Putting a price on carbon is globally becoming the new normal for major companies according to a new report from CDP, with almost 1,400 companies factoring an internal price on carbon into their forward-looking business plans.
CDP (formerly the Carbon Disclosure Project) published new research this week which reveals that 1,389 companies disclosing their plans or current practices to CDP are putting a price on carbon emissions “because they understand that carbon risk management is a business imperative.” This represents an increase of 11% over the number of companies putting a price on carbon in 2016, and a phenomenal increase from the only 150 companies doing so in 2014.
Further, the disclosing companies include 100 Fortune Global 500 companies with collective annual revenues of $7 trillion.
Even more importantly is the fact that three quarters of the energy and utilities sectors’ market cap is currently pricing carbon internally — including big-name companies such as National Grid, EDF, Exelon Corporation, PG&E Corporation, and E.ON SE.
“Carbon pricing makes the invisible, visible,” said Paul Simpson, CEO of CDP. “We’re seeing a significant rise over last year in the use of companies pricing their own carbon pollution in China, Mexico, Japan, Canada and the US. Changing regulation is working on a global scale and in all regions we are seeing many businesses fast track the low carbon transition into their business plans.
“The Financial Stability Board’s Taskforce on Climate-Related Financial Disclosures’ recommendations, Carbon Pricing Corridors, and Science Based Targets initiatives are driving greater transparency, information and governance. With this comes better management of risk and tracking of progress to a well below 2-degree world.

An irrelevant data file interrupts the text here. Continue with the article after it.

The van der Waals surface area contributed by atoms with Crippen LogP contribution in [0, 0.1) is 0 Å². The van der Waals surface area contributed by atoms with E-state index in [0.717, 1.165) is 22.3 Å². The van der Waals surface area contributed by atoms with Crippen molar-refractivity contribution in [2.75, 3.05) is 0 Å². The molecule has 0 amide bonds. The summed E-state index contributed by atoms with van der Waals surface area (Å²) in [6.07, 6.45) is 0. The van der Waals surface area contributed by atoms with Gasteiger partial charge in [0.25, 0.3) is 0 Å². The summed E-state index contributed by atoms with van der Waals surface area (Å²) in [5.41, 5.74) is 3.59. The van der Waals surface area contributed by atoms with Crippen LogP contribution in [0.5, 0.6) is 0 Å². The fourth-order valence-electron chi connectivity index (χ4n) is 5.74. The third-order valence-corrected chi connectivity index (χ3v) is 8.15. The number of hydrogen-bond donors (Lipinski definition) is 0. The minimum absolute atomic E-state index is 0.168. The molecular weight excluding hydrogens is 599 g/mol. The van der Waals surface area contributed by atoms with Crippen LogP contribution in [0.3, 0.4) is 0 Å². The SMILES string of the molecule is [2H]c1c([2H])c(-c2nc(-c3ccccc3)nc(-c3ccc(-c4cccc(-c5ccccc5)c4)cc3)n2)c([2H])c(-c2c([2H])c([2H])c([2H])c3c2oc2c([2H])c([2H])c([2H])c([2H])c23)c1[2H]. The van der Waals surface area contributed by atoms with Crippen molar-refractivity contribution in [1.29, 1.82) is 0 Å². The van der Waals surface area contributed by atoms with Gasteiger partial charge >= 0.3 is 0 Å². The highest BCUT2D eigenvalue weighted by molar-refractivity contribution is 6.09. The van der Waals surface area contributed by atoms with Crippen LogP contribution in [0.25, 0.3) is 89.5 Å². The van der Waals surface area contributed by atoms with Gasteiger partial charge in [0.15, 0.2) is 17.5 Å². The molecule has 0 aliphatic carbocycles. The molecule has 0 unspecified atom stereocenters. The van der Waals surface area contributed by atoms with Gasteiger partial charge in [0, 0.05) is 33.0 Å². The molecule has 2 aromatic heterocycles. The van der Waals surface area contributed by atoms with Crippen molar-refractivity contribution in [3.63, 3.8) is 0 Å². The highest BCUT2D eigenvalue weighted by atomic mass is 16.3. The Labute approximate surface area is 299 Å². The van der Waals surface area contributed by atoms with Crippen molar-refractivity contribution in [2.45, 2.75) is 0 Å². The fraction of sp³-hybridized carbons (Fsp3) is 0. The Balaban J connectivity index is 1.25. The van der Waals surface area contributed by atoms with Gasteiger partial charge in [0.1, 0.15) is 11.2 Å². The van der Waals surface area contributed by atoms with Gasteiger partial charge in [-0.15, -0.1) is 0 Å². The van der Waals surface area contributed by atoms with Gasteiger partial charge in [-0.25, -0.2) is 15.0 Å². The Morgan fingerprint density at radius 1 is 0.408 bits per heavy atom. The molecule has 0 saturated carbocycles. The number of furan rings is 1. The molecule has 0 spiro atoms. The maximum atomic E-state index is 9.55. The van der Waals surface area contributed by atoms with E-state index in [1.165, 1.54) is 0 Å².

As can be seen in the table above, China has been ramping up the number of companies putting a price on carbon, nearly doubling from 54 to 102 between 2015 and 2016. Companies such as China Vanke, Shanghai Electric, and China Mobile are among the companies making the move. Other countries and regions recording an increase in the number of companies putting a price on carbon include Canada and Korea, and Latin America.
“The key question for investors should be: how can we know that companies are actually factoring environmental risk into their mainstream business strategies?” said Mark Lewis, Managing Director, Head of European Utilities Equity Research, Barclays; Member of the Task Force on Climate-related Financial Disclosure.
“Pricing carbon should play a vital role in helping companies do this — the price level, while important, is not the only key aspect. There needs to be more transparency as to how a company actually uses the price and whether it is seen as an important part of business decision-making and forecasting. It is exciting to see CDP’s disclosure platform aligning itself with the Task Force’s recommendations and to see the tracking of internal carbon pricing develop even further. It is an area that analysts in the investment world will watch with interest.”